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About SPC's Coastal Fisheries Programme (CFP)

The Coastal Fisheries Programme (CFP) is one of two programmes that make up the Fisheries, Aquaculture and Marine Ecosystem (FAME) Division of SPC, the other one being the Oceanic Fisheries Programme. The CFP’s goal is: “coastal fisheries, nearshore fisheries and aquaculture in Pacific Island Countries and Territories are managed and developed sustainably”. The CFP is made up of three sections: Aquaculture, Nearshore Fisheries Development and Coastal Fisheries Science and Management.

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The status of sea cucumbers in FSM

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Sea cucumbers have long been harvested in Pohnpei, Federated States of Micronesia. These resources have been targeted for subsistence use and commercial export to Asian markets. However, since 1991, a moratorium on commercial exploitation of sea cucumbers for the export market has been implemented to remedy the significant drop in stocks following, largely, unregulated commercial harvests after World War II. The moratorium was officially only interrupted once, in 2016, due to increasing pressure from a local exporter to capitalise on the sea cucumber resource. This report presents information regarding the status of sea cucumber stocks in 2017, and examines the capacity of the resource to undergo commercial harvesting.

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SPC Fisheries Newsletter #153

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In 2016, scientists from the Pacific Community estimated that bigeye tuna stocks in the western and central Pacific were ‘overfished and overfishing was still occurring’. In 2017, according to the latest assessment that was undertaken by the same group of scientists: ‘bigeye tuna stock is not overfished and overfishing is not occurring’. Nature can be generous, but such a rapid change in the assessment cannot only be due to good fortune and it requires further explanation. John Hampton, SPC Chief Scientist (Oceanic Fisheries), explains the situation in detail in his excellent article ‘What is going on with bigeye tuna?’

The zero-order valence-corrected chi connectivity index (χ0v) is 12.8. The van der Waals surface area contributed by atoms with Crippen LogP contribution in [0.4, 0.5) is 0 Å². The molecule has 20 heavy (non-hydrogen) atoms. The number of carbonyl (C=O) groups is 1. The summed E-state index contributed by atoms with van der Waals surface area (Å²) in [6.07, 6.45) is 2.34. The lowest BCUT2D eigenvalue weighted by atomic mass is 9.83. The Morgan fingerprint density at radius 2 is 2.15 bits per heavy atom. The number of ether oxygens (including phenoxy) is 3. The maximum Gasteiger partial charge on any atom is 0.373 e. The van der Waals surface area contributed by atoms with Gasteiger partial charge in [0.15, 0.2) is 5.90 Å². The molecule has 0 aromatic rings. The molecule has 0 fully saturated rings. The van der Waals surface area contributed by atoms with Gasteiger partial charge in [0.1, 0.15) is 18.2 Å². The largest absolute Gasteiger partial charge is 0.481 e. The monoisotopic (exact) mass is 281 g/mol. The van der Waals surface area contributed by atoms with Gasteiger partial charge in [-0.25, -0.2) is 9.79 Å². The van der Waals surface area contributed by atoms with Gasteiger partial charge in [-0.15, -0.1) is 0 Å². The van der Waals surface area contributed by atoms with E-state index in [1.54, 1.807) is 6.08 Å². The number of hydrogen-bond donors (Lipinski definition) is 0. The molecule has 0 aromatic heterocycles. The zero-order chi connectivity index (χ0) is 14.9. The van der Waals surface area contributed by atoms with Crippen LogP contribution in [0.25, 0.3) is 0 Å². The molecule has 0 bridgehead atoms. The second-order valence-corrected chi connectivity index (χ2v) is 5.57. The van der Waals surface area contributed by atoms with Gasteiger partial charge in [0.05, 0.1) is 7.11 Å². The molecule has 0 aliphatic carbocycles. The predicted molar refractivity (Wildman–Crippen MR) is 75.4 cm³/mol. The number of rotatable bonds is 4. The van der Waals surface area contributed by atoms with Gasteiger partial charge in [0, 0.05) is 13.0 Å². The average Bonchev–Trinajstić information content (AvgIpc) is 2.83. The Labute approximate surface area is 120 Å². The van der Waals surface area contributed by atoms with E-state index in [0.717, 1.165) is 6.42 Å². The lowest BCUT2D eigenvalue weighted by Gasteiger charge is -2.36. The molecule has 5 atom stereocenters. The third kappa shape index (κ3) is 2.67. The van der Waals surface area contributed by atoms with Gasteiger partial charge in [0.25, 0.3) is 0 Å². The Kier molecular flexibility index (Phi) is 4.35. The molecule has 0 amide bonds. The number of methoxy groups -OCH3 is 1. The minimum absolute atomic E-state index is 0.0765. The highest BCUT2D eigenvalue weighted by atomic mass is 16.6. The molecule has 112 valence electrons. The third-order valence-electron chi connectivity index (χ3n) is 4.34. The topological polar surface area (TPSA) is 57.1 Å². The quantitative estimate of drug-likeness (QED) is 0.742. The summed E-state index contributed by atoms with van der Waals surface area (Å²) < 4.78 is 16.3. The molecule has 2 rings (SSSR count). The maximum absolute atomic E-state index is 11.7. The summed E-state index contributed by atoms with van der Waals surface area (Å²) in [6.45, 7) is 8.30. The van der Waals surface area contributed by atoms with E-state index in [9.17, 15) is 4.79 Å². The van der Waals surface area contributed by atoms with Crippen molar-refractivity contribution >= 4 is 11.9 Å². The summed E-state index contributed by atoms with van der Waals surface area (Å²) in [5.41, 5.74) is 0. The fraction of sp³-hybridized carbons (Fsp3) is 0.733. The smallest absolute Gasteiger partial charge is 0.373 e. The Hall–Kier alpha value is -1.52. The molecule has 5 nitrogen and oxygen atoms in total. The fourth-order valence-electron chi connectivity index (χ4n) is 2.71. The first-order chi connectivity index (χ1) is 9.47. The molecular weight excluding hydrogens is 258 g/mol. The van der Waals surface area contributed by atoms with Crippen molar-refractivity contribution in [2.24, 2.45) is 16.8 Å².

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Tonga national strategy on aquatic biosecurity

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The aquaculture sector is fast growing and will become an important activity for local communities. In Tonga, aquaculture is nowadays seen as a valid alternative income generating activity and as a way to decrease fishing pressure on wild fish stocks. In order to achieve a sustainable development of the aquaculture sector, it is a clear priority for Tonga to make sure that farmed species are healthy and free from relevant aquatic diseases and pests. The present National Strategy will provide the overarching framework for a better management of biological risks on aquatic environments. It provides a basis for communities, aquaculture farmers, enterprises, investors and government to work together to ensure that the strategy reaches its desired potential.

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1st SPC Regional Technical Meeting on Coastal Fisheries (28 Nov–1 Dec 2017)


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The first SPC RTMCF meeting has been arranged to address some specific outcomes as agreed by representatives at the Tenth Heads of Fisheries Meeting held in Noumea in March 2017. It also links back to the New Song and the direction set out in this document, as well as assisting with providing the much needed information for reporting to Leaders under the annual Coastal Fisheries Report Card. Again, the overarching theme is to address the data shortages in coastal fisheries in support of better resource management.

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Last Updated on Thursday, 14 December 2017 16:21
 
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